Common places where keloids form include the chest, back, shoulders, earlobes, and neck. Keloids often feel firm to the touch. They make the skin look lumpy or uneven. Shape matters too. Keloids often spread out and become irregular. They may look different from the original wound and can feel itchy or painful as they grow.

Difference Between Keloids and Other Scars

It is important to distinguish keloids from other types of scars. Unlike hypertrophic scars, which stay within the boundaries of the original wound and may fade over time, keloids grow beyond the boundaries of the original wound.

Keloids are often darker or lighter than the surrounding skin. They can continue to grow for months or even years. Other scars, like pitted or atrophic scars, don’t have the raised, lumpy texture of keloids.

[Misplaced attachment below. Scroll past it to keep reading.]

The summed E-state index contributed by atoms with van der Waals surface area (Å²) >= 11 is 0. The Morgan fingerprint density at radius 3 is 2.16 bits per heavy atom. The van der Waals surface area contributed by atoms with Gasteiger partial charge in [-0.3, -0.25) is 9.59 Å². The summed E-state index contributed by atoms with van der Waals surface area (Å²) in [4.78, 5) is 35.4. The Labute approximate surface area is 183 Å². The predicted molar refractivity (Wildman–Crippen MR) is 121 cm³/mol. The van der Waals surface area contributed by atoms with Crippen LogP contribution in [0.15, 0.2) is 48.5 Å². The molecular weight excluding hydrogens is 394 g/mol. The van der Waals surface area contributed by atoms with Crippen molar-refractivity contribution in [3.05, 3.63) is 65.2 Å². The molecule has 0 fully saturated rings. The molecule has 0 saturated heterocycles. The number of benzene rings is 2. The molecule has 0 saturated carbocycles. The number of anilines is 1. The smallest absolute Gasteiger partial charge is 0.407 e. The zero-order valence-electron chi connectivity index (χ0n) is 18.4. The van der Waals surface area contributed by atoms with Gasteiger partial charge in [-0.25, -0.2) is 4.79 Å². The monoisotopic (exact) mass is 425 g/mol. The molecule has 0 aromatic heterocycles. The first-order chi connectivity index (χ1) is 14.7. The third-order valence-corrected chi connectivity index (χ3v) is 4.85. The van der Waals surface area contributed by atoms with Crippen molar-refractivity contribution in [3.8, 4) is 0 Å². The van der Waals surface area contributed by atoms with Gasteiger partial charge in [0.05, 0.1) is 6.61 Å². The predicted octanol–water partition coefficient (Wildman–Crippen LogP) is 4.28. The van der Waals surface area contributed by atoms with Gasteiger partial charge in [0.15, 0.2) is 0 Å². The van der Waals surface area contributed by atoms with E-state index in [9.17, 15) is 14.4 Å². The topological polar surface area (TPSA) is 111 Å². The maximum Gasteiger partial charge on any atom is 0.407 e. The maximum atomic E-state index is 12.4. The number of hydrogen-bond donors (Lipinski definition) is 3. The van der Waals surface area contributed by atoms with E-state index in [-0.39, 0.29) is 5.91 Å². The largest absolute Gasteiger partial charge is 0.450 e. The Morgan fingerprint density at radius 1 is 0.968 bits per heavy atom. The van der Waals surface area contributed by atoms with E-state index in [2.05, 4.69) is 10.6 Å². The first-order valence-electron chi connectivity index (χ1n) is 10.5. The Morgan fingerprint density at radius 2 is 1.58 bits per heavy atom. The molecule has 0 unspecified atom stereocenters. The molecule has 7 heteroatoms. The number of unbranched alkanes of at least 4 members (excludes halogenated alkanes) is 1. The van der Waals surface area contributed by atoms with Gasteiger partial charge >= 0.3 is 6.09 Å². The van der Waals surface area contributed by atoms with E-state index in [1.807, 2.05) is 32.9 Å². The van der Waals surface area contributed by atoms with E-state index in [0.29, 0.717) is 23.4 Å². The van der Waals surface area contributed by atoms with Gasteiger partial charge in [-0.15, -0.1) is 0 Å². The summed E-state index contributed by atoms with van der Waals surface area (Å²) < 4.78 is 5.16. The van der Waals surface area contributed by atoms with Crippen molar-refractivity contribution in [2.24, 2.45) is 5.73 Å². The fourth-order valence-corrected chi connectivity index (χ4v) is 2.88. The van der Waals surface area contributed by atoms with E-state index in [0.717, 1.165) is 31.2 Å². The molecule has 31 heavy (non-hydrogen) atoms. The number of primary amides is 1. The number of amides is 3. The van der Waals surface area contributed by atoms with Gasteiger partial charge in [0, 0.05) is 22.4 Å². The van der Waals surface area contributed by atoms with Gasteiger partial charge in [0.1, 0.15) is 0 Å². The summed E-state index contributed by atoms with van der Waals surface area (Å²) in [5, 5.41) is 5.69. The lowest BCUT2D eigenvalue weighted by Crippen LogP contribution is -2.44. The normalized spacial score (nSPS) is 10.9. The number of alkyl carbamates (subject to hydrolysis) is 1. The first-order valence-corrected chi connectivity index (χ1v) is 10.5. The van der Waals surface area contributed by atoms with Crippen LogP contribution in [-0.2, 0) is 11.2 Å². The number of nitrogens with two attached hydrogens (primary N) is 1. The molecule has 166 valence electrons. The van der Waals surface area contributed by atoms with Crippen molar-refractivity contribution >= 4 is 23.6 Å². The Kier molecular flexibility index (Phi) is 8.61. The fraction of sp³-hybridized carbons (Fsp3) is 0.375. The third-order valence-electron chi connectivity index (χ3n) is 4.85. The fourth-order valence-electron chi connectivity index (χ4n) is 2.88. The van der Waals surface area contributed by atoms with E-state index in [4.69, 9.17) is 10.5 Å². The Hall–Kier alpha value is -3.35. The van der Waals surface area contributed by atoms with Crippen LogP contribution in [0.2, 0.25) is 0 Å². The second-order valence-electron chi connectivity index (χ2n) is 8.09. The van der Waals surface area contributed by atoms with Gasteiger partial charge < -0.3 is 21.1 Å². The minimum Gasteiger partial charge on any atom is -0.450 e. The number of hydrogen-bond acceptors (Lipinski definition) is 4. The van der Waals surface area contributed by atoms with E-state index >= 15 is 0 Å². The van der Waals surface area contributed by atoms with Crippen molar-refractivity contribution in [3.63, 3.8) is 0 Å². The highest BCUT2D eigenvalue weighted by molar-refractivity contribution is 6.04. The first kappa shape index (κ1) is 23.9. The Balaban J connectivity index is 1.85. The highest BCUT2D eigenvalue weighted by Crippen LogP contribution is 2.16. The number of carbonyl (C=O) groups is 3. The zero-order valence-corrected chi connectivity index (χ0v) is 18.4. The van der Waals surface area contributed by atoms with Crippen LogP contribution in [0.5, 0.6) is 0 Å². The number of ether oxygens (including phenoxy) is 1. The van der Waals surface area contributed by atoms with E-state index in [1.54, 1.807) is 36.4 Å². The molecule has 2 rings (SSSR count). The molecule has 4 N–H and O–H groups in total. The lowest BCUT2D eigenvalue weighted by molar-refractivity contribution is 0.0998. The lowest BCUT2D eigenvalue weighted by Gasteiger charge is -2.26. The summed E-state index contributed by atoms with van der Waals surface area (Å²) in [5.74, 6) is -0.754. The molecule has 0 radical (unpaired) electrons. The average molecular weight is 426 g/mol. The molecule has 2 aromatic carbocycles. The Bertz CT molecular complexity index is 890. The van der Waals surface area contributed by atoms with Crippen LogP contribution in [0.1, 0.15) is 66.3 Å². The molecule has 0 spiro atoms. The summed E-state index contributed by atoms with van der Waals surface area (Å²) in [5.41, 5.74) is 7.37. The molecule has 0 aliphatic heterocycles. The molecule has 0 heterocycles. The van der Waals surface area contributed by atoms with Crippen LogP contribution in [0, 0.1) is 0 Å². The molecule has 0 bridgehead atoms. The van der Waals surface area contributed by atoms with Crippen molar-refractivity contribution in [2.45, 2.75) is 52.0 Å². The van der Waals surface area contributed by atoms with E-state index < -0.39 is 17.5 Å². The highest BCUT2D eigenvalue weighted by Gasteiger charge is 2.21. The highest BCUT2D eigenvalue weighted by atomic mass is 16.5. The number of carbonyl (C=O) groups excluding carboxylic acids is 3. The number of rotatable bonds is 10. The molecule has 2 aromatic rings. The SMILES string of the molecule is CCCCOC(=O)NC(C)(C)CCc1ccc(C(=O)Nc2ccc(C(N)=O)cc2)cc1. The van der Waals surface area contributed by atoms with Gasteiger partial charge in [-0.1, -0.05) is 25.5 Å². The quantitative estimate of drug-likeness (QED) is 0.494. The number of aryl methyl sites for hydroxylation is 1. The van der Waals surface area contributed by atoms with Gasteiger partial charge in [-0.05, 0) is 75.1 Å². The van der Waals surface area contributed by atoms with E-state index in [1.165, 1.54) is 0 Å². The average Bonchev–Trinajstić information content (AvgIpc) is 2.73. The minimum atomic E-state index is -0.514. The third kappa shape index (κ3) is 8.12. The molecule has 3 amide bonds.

Recognizing these differences helps in managing and treating keloid scars properly. Knowing where they typically form and their appearance can guide you in seeking appropriate keloid removal treatments.

Professional Keloid Scar Removal Techniques

There are several professional techniques available for removing keloid scars. These methods vary in approach, from surgical to non-invasive treatments, and aim to reduce or eliminate keloid tissue effectively.

Surgical Removal Options

Surgical removal involves cutting out the keloid tissue, known as keloid surgery. Surgeons often use sutures to close the wounds afterward. This procedure typically takes 30 minutes to an hour, depending on the size and location of the keloid.

After surgery, applying pressure or using silicone sheets can help prevent the keloid from returning. Compression dressings are also used to reduce scar formation.

Although effective, there’s a risk the keloid might recur after keloid surgery, making follow-up treatments necessary.

Laser Therapy Advancements